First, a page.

Why is the African Jet so Low (and in the opposite direction)?

by Joe Archive on February 16, 2010

The following is paraphrased from a talk Chris Thorncroft (of SUNY Albany) gave at Climatea today. Any mistakes are certain to be based on my misunderstandings.

The jet arises from thermal wind balance between the hot saharan air and the cooler sale atmosphere (The gradient points south, so the Jet is Easterly). But why is the jet at such a low altitude (600hPa?) – other jets are nearer the tropopause.

The answer stems from the unusually dry Saharan air. The dryness is such that the temperature profile is essentially a dry adiabatic – there is essential no latent heat released to counteract the cooling by expansion as air rises above the sahara.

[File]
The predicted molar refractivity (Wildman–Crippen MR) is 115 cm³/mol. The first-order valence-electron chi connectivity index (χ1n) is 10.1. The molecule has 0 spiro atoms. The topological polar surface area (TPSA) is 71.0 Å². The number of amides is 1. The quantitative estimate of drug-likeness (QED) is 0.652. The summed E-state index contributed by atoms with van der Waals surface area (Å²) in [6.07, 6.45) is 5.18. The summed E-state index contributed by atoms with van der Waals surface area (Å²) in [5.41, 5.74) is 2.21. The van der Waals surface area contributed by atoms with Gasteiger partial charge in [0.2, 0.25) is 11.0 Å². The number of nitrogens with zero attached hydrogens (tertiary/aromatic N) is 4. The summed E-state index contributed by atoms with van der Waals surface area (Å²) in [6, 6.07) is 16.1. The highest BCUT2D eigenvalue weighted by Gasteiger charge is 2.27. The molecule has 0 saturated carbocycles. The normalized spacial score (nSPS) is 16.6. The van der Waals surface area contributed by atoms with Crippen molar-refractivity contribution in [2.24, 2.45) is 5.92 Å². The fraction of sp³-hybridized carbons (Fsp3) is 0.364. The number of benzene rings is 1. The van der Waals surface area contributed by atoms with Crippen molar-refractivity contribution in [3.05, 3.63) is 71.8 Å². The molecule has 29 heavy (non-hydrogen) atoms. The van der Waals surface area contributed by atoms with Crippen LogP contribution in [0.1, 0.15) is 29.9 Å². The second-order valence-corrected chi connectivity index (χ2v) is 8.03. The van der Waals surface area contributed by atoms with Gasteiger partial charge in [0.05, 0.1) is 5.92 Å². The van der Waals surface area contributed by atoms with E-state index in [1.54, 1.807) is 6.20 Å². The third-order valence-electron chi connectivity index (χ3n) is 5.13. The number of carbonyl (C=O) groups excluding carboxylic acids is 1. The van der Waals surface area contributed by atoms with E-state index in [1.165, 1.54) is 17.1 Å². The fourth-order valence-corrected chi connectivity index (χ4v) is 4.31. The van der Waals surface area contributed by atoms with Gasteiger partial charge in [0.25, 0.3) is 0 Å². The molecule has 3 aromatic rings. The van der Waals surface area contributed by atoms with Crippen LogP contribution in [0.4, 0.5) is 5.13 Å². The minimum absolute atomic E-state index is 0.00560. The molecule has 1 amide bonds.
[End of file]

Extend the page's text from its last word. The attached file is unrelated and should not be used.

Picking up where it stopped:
Above the Sahel, the air is moist, so there is plenty of latent heating and the temperature drops less rapidly.

Thermal-Wind Balance requires that the wind is increases with height in proportion to (and perpendicular to) the horizontal temperature gradient. So, the Jet peaks when the temperature gradient vanishes – where the temperature above the Sahel and the Sahara are the same.

For other jets, there is moist convection on both sides of the jet, so the temperatures equalize much higher than over West Africa.

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